ASUS ROG STRIX X299-E Gaming Review


  • Author: MAC
  • Date: September 27, 2017

Feature Testing: M.2 PCI-E 3.0 x4

When compared to the previous LGA2011-v3 platform, LGA2066 has significantly improved the availability of high-speed storage interfaces. Not only does the new X299 PCH have an impressive 24 PCI-E 3.0 lanes, which is three times as much as the 8-lane X99 PCH, but it also features a faster link to the processor (8GT/s DMI3 vs. 5GT/s DMI2). The end result of this every X299 motherboard has at least two M.2 slots and they are all full-speed M.2 PCI-E 3.0 x4 implementations.

While few SSDs exist that can reach the 3.5-3.6GB/s real-life limit of this interface, we settled on one that can crack the 2000MB/s barrier: the Samsung SSD 950 PRO 256GB. Despite now being usurped by the SSD 960 PRO, this high performance NVMe PCI-E SSD combines Samsung’s powerful UBX controller with its industry-leading 3D V-NAND and is capable of sequential read speeds of up to 2,200MB/second and write speeds of up to 900MB/sec.

One of the ways that we will be evaluating the performance of a motherboard’s M.2 interface is by verifying that is capable of matching or exceeding these listed transfer rates. The other is by checking to see whether it performs as well as when we install the SSD 950 PRO onto a ASUS Hyper M.2 x4 expansion card plugged directly into a PCI-E 3.0 x16 slot. The PCI-E lanes that the M.2 slot requires can come from either the processor or more usually the X299 PCH, and we are interested to see how well that lane splitting was implemented and whether it is causing any performance issues. Also, since there are two M.2 slots, we are interested in determining whether there is a performance difference between both of them.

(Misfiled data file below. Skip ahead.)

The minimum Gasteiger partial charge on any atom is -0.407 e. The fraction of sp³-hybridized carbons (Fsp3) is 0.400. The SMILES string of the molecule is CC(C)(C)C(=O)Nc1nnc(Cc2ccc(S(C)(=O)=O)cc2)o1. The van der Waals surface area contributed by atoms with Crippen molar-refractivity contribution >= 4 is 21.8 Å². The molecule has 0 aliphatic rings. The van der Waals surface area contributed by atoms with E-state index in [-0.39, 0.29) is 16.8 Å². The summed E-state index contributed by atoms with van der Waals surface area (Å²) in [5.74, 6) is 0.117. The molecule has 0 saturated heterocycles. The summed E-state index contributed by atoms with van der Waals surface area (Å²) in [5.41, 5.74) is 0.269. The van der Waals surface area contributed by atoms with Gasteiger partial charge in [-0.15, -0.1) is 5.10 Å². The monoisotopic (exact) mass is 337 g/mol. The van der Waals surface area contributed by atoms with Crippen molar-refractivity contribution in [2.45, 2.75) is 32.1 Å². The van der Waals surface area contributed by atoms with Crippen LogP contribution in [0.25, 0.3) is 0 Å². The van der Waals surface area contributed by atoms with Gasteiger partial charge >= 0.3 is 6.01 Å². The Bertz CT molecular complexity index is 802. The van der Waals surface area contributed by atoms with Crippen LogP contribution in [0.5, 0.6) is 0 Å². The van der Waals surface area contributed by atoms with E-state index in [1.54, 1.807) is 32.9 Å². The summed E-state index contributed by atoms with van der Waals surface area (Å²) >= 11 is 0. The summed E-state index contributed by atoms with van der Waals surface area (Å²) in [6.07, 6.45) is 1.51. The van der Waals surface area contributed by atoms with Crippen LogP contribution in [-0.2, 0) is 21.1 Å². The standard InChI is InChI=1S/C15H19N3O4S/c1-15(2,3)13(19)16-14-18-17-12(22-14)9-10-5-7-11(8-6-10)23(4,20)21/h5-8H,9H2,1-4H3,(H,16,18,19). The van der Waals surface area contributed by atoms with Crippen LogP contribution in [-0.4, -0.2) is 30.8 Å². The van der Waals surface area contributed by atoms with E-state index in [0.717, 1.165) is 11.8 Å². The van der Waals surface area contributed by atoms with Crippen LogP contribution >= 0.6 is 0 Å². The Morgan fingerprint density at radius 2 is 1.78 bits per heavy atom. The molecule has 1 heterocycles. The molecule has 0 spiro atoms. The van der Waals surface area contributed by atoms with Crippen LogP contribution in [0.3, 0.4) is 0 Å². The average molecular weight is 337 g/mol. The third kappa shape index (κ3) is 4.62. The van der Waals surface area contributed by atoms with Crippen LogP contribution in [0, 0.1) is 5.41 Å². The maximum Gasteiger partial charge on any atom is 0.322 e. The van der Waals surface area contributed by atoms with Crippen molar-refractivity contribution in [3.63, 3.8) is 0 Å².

M.2 Top vs M.2 Bottom vs PCI-E

As can see, the performance of the two M.2 slots on the STRIX X299-E was effectively identical. Not only that but they were both fractionally faster than the performance we observed with the PCI-E adapter, but obviously the difference is so small that it’s well within benchmark variances.

While transfer rates are obviously an important metric, we figured that it was also worthwhile to take a peak at instructions per second (IOPS) to ensure that there wasn’t any variance there either:

M.2 Top vs M.2 Bottom vs PCI-E

While the PCI-E slot takes the lead this time, the differences are essentially non-existent and well within the margin of error for this benchmark. As a result, we think that it is fair to say that the M.2 interfaces on the STRIX X299-E have been well implemented in so far as they all perform roughly identically.

However, it needs to be mentioned that we have observed lower overall M.2 performance on this new platform – so not exclusive so this ASUS model – than we have on previous LGA1151 and AM4 motherboards. There are a few new/different factors at play, like the fact that we are using the new Windows 10 Creators Update, we updated to the newest Samsung NVM Express Driver v2.2 (reverting back to 2.1 didn’t help), and we also freshly formatted the drive, whereas we used to have it about 10% full. We have observed similar performance on X299 motherboards from ASUS, ASRock, and MSI, so it is not a manufacturer-specific issue.

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